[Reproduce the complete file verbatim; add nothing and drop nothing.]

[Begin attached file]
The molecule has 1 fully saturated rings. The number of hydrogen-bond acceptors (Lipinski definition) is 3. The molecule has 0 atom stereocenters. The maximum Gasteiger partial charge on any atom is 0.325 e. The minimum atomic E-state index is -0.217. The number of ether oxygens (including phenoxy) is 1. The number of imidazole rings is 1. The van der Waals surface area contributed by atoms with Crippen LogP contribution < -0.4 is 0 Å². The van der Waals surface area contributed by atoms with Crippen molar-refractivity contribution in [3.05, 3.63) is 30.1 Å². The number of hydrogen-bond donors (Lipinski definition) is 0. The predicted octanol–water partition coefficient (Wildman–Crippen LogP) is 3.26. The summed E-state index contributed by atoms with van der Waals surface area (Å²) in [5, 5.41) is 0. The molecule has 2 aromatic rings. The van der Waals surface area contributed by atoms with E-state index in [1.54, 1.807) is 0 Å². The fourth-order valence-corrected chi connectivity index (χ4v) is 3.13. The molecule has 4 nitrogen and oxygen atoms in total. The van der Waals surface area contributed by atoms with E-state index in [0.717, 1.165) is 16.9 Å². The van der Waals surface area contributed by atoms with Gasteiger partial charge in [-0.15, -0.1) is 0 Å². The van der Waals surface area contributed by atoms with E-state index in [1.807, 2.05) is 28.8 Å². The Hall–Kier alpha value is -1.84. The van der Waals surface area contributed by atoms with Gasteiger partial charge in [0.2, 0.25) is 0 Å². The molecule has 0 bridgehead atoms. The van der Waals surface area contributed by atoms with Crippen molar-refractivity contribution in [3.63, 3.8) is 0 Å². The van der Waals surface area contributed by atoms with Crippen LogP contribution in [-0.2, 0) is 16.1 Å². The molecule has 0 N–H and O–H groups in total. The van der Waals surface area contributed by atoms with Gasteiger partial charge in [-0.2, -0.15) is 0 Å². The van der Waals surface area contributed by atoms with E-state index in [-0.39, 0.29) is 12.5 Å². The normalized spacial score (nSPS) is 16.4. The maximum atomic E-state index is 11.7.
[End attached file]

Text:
The molecule has 1 fully saturated rings. The number of hydrogen-bond acceptors (Lipinski definition) is 3. The molecule has 0 atom stereocenters. The maximum Gasteiger partial charge on any atom is 0.325 e. The minimum atomic E-state index is -0.217. The number of ether oxygens (including phenoxy) is 1. The number of imidazole rings is 1. The van der Waals surface area contributed by atoms with Crippen LogP contribution < -0.4 is 0 Å². The van der Waals surface area contributed by atoms with Crippen molar-refractivity contribution in [3.05, 3.63) is 30.1 Å². The number of hydrogen-bond donors (Lipinski definition) is 0. The predicted octanol–water partition coefficient (Wildman–Crippen LogP) is 3.26. The summed E-state index contributed by atoms with van der Waals surface area (Å²) in [5, 5.41) is 0. The molecule has 2 aromatic rings. The van der Waals surface area contributed by atoms with E-state index in [1.54, 1.807) is 0 Å². The fourth-order valence-corrected chi connectivity index (χ4v) is 3.13. The molecule has 4 nitrogen and oxygen atoms in total. The van der Waals surface area contributed by atoms with E-state index in [0.717, 1.165) is 16.9 Å². The van der Waals surface area contributed by atoms with Gasteiger partial charge in [-0.15, -0.1) is 0 Å². The van der Waals surface area contributed by atoms with E-state index in [1.807, 2.05) is 28.8 Å². The Hall–Kier alpha value is -1.84. The van der Waals surface area contributed by atoms with Gasteiger partial charge in [0.2, 0.25) is 0 Å². The molecule has 0 bridgehead atoms. The van der Waals surface area contributed by atoms with Crippen molar-refractivity contribution in [3.63, 3.8) is 0 Å². The van der Waals surface area contributed by atoms with Crippen LogP contribution in [-0.2, 0) is 16.1 Å². The molecule has 0 N–H and O–H groups in total. The van der Waals surface area contributed by atoms with Gasteiger partial charge in [-0.2, -0.15) is 0 Å². The van der Waals surface area contributed by atoms with E-state index in [-0.39, 0.29) is 12.5 Å². The normalized spacial score (nSPS) is 16.4. The maximum atomic E-state index is 11.7.